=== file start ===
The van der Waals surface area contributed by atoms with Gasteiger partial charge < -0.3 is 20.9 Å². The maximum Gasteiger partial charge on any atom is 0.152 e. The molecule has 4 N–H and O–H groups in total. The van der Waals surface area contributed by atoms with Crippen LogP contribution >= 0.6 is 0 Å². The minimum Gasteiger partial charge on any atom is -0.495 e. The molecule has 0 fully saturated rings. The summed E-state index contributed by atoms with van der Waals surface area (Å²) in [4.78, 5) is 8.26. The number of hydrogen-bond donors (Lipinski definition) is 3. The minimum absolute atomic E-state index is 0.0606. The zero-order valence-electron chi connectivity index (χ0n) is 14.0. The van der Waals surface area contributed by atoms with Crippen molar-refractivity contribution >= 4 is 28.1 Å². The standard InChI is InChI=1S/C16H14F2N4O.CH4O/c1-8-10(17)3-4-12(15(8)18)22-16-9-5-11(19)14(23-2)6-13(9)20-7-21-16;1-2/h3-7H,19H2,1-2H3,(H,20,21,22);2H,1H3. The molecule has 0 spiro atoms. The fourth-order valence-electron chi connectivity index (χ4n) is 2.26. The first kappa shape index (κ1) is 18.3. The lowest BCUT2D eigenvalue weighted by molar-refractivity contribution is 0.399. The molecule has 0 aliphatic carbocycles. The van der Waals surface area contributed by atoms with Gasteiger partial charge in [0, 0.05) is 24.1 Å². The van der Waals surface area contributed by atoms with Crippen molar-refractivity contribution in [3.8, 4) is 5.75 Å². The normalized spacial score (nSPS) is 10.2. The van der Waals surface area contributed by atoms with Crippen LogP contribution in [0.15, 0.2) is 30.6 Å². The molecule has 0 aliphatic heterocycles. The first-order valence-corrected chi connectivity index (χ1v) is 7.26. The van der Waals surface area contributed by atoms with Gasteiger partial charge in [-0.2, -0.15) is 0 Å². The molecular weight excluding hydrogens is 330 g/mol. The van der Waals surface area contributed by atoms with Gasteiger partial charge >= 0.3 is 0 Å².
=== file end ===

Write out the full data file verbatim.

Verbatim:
The van der Waals surface area contributed by atoms with Gasteiger partial charge < -0.3 is 20.9 Å². The maximum Gasteiger partial charge on any atom is 0.152 e. The molecule has 4 N–H and O–H groups in total. The van der Waals surface area contributed by atoms with Crippen LogP contribution >= 0.6 is 0 Å². The minimum Gasteiger partial charge on any atom is -0.495 e. The molecule has 0 fully saturated rings. The summed E-state index contributed by atoms with van der Waals surface area (Å²) in [4.78, 5) is 8.26. The number of hydrogen-bond donors (Lipinski definition) is 3. The minimum absolute atomic E-state index is 0.0606. The zero-order valence-electron chi connectivity index (χ0n) is 14.0. The van der Waals surface area contributed by atoms with Crippen molar-refractivity contribution >= 4 is 28.1 Å². The standard InChI is InChI=1S/C16H14F2N4O.CH4O/c1-8-10(17)3-4-12(15(8)18)22-16-9-5-11(19)14(23-2)6-13(9)20-7-21-16;1-2/h3-7H,19H2,1-2H3,(H,20,21,22);2H,1H3. The molecule has 0 spiro atoms. The fourth-order valence-electron chi connectivity index (χ4n) is 2.26. The first kappa shape index (κ1) is 18.3. The lowest BCUT2D eigenvalue weighted by molar-refractivity contribution is 0.399. The molecule has 0 aliphatic carbocycles. The van der Waals surface area contributed by atoms with Gasteiger partial charge in [0, 0.05) is 24.1 Å². The van der Waals surface area contributed by atoms with Crippen molar-refractivity contribution in [3.8, 4) is 5.75 Å². The normalized spacial score (nSPS) is 10.2. The van der Waals surface area contributed by atoms with Crippen LogP contribution in [0.15, 0.2) is 30.6 Å². The molecule has 0 aliphatic heterocycles. The first-order valence-corrected chi connectivity index (χ1v) is 7.26. The van der Waals surface area contributed by atoms with Gasteiger partial charge in [-0.2, -0.15) is 0 Å². The molecular weight excluding hydrogens is 330 g/mol. The van der Waals surface area contributed by atoms with Gasteiger partial charge >= 0.3 is 0 Å².